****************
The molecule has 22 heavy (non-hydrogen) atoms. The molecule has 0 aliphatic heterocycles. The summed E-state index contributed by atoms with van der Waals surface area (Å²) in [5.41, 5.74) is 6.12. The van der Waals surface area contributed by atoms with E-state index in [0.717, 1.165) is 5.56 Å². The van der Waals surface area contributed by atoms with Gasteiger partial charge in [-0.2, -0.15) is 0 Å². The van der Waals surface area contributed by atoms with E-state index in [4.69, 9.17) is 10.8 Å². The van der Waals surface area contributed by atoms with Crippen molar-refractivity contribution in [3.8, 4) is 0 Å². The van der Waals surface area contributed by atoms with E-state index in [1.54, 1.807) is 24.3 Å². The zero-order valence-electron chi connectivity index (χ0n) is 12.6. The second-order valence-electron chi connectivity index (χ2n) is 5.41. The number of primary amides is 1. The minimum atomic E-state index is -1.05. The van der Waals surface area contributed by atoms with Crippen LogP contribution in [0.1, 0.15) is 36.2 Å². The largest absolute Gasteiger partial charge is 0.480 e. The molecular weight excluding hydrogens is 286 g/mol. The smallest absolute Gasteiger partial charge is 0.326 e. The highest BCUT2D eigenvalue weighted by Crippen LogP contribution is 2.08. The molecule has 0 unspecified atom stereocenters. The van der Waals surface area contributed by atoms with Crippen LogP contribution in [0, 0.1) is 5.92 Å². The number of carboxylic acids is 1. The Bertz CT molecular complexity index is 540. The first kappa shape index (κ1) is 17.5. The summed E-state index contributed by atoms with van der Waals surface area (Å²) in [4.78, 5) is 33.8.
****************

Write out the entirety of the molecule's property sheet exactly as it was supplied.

The molecule has 22 heavy (non-hydrogen) atoms. The molecule has 0 aliphatic heterocycles. The summed E-state index contributed by atoms with van der Waals surface area (Å²) in [5.41, 5.74) is 6.12. The van der Waals surface area contributed by atoms with E-state index in [0.717, 1.165) is 5.56 Å². The van der Waals surface area contributed by atoms with Gasteiger partial charge in [-0.2, -0.15) is 0 Å². The van der Waals surface area contributed by atoms with E-state index in [4.69, 9.17) is 10.8 Å². The van der Waals surface area contributed by atoms with Crippen molar-refractivity contribution in [3.8, 4) is 0 Å². The van der Waals surface area contributed by atoms with E-state index in [1.54, 1.807) is 24.3 Å². The zero-order valence-electron chi connectivity index (χ0n) is 12.6. The second-order valence-electron chi connectivity index (χ2n) is 5.41. The number of primary amides is 1. The minimum atomic E-state index is -1.05. The van der Waals surface area contributed by atoms with Crippen LogP contribution in [0.1, 0.15) is 36.2 Å². The largest absolute Gasteiger partial charge is 0.480 e. The molecular weight excluding hydrogens is 286 g/mol. The smallest absolute Gasteiger partial charge is 0.326 e. The highest BCUT2D eigenvalue weighted by Crippen LogP contribution is 2.08. The molecule has 0 unspecified atom stereocenters. The van der Waals surface area contributed by atoms with Crippen LogP contribution in [0, 0.1) is 5.92 Å². The number of carboxylic acids is 1. The Bertz CT molecular complexity index is 540. The first kappa shape index (κ1) is 17.5. The summed E-state index contributed by atoms with van der Waals surface area (Å²) in [4.78, 5) is 33.8.